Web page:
Why Climate Change Could Be Bad News For Snowshoe Hares (And Lynx)

hareThe snowshoe hare (Lepus americanus) has mastered the art of camouflage. In warm times, its coat is a muddled brown, easily blending into a background of trees, rocks, and dirt. As the days shorten and the temperatures begin to drop, it sheds its coat and grows a new one of snowy white, perfect for the snowy days sure to follow.

There’s been worry, however, that this well-honed system could fall apart under climate change: If winters get shorter and snowshoe hares don’t change the timing of their molts, they could be left vulnerable to predators, bright white targets on a brown background.

That worry may be well founded, according to a study published today by PNAS. Researchers from the University of Montana in Missoula and the University of Idaho in Moscow found that the timing of molts, both fall and spring, is tied to the length of day, and the snowshoe hares have no ability to change their fall molt and only a little for the spring.

They draw that conclusion from studying 148 snowshoe hares in the wild over three consecutive Montana winters from 2010 to 2012. Those winters were significant because they were very different and included one that was particularly long and another that was very short. That allowed the scientists to see if the hares adapted to changes in winter length.

The molt from brown to white in the fall was fixed, starting at the same time every year and taking 40 days to complete. In spring, there was a little change in 2011, the year of the really long winter, and the hares completed their transition back to brown 16 days later than in the other two years.

But when the researchers extrapolated from these three years to what may happen later this century, as temperatures rise and winters get shorter, they found that the number of days that snow-white hares can be found in brown landscapes would increase by fourfold by the middle of the century and eightfold by its end.

That’s definitely bad news for snowshoe hares, but it may also bode ill for the Canada lynx (Lynx canadensis, not named particularly well since it’s also found in the United States). The ecology of lynx and snowshoe hares is intertwined, as Smithsonian reported a couple years ago:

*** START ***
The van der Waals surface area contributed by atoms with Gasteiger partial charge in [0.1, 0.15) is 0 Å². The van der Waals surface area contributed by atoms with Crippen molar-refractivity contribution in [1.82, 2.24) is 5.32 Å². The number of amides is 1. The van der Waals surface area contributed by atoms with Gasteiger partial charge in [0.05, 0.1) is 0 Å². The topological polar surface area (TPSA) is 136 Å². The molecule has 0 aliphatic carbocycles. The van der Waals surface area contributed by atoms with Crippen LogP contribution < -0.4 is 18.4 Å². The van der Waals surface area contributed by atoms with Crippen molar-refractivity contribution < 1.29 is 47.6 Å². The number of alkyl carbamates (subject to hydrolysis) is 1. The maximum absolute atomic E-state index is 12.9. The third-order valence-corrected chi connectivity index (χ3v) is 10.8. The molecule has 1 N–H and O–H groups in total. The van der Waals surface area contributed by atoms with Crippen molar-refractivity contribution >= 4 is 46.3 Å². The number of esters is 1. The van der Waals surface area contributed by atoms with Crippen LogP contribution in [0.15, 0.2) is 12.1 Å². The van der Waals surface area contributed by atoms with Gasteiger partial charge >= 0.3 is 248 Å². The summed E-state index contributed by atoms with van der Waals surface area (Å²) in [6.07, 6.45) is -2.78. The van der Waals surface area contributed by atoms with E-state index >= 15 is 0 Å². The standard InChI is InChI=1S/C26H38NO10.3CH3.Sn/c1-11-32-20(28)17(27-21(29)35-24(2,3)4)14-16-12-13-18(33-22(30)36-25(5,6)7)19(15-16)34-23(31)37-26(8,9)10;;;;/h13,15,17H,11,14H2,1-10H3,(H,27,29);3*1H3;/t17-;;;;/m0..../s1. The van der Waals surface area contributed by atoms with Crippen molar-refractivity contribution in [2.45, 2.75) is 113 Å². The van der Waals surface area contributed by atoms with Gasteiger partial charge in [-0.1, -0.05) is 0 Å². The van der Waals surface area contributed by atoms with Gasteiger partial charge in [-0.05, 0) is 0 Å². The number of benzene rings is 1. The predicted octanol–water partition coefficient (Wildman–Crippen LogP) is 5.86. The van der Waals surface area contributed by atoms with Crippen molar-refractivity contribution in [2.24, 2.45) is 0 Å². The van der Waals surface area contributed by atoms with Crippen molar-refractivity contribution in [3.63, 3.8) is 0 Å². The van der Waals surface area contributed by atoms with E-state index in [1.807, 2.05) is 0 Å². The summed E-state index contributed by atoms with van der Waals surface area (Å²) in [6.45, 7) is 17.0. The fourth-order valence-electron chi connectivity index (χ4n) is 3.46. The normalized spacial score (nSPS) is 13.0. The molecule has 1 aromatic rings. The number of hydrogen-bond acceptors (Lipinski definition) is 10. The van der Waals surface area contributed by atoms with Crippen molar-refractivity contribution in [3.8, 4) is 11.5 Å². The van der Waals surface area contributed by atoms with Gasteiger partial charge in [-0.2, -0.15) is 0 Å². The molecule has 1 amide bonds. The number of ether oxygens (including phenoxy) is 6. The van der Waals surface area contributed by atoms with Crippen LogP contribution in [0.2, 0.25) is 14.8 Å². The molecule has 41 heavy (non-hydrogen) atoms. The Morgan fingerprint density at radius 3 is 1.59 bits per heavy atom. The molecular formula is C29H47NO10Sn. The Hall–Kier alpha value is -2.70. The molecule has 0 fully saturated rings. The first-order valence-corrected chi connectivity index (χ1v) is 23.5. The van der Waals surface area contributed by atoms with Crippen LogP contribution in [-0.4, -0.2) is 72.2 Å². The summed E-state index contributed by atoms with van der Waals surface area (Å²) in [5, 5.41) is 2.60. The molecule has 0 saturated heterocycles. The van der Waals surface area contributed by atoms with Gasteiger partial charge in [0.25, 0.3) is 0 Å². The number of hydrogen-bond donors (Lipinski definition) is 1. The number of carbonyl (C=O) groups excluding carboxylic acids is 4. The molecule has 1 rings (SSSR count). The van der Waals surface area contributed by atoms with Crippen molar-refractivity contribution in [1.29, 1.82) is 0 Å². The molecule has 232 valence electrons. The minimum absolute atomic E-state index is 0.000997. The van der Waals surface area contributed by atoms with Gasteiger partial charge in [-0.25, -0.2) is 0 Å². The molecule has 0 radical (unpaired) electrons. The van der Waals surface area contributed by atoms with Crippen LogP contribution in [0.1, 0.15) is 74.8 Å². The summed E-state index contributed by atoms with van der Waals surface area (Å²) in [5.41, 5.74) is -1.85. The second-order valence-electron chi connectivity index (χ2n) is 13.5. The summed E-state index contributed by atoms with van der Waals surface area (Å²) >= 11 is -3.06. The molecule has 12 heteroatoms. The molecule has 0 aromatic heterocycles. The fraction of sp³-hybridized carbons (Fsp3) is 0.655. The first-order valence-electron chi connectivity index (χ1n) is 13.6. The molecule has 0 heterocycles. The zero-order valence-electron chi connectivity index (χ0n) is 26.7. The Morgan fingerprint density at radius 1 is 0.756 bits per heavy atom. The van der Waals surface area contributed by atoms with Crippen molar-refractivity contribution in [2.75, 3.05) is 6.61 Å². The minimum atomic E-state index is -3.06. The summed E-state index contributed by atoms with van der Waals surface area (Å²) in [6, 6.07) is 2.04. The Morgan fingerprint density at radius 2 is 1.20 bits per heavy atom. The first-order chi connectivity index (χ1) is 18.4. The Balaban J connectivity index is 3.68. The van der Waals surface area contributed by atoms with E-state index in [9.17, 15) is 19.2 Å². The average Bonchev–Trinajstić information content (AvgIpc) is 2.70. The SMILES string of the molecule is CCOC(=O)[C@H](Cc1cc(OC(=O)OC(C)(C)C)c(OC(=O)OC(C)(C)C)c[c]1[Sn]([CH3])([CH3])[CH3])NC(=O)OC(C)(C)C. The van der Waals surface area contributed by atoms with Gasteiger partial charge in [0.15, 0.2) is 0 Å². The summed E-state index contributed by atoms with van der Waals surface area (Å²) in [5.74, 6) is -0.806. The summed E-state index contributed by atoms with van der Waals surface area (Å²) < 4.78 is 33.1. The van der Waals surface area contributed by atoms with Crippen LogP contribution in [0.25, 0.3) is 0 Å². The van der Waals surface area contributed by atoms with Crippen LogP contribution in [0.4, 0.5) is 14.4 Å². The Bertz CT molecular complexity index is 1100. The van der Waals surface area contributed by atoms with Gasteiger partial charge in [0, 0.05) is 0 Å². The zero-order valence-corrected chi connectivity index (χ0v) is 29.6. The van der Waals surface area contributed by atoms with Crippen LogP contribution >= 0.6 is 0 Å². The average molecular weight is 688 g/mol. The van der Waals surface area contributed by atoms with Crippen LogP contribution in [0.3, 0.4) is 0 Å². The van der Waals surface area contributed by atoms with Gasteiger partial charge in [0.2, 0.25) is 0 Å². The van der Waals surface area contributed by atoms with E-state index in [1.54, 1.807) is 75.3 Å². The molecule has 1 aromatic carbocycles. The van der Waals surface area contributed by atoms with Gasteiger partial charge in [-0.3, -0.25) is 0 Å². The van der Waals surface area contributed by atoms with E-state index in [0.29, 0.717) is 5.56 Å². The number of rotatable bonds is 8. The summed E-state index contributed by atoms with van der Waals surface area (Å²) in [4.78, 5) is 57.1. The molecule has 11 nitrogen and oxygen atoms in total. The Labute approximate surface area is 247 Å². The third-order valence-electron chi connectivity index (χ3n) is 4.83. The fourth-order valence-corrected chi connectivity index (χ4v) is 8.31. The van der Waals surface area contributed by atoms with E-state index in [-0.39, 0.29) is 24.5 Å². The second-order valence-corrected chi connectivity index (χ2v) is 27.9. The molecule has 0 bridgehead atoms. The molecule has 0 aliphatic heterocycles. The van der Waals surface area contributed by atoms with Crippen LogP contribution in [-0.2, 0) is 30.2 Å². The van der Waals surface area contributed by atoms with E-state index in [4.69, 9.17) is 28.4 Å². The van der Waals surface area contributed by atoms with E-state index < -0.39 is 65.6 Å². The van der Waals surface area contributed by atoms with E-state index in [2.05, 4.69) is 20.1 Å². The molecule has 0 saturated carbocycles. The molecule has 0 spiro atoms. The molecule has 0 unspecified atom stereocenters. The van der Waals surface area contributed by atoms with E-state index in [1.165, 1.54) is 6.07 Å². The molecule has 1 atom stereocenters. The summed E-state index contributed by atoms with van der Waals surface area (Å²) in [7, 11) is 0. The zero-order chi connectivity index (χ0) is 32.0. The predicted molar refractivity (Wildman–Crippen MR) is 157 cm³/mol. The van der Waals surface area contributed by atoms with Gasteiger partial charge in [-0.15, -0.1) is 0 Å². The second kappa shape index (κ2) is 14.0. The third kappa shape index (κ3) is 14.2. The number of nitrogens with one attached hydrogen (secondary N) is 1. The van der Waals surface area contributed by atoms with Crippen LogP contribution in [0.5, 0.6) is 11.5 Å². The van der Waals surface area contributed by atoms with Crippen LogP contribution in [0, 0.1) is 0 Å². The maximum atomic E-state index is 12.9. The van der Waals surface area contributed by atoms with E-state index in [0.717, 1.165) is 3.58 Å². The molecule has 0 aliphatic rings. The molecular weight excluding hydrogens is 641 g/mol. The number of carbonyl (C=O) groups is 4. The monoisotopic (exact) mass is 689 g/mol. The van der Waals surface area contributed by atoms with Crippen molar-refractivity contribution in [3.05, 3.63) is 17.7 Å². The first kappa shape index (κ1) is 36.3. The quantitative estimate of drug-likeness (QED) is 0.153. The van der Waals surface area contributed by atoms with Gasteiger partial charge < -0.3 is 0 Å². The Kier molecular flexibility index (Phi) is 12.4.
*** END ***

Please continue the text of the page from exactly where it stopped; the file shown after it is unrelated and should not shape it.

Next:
The northern [Canada and Alaska] lynx population rises and falls according to the snowshoe hare’s boom-and-bust cycle. The hare population grows dramatically when there is plenty of vegetation, then crashes as the food thins out and predators (goshawks, bears, fox, coyotes and other animals besides lynx) become superabundant. The cycle repeats every ten years or so. The other predators can move on to different prey, but of course the lynx, the naturalist Ernest Thompson Seton wrote in 1911, “lives on Rabbits, follows the Rabbits, thinks Rabbits, tastes like Rabbits, increases with them, and on their failure dies of starvation in the unrabbited woods.” Science has borne him out. One study in a remote area of Canada showed that during the peak of the hare cycle, there were 30 lynx per every 40 square miles; at the low point, just three lynx survived.

The boom-and-bust cycle of hares and lynx isn’t quite as dramatic in the animals’ southern range, where forests are patchier and lynx less common. But all lynx are snowshoe hare specialists, and that specialization may put them at risk. If the hares become more vulnerable to climate change, that doesn’t mean that lynx will automatically get more of them. Other predators (the goshawks, bears, fox, coyotes, and other animals mentioned above) could get to them first, leaving fewer for the lynx. And the lynx, because they’re specialists, won’t be able to fill their tummies with anything else, resulting in, ultimately, fewer lynx.

There are at least nine other mammal species that undergo coat changes in winter similar to that of the snowshoe hare, and unless they’re able to adapt their timing, they will face scenarios also similar to the snowshoe hare. The forces of evolution may help out some of these species, though — as the researchers note in PNAS, natural selection should not be discounted.

Image courtesy of flickr user DenaliNPS

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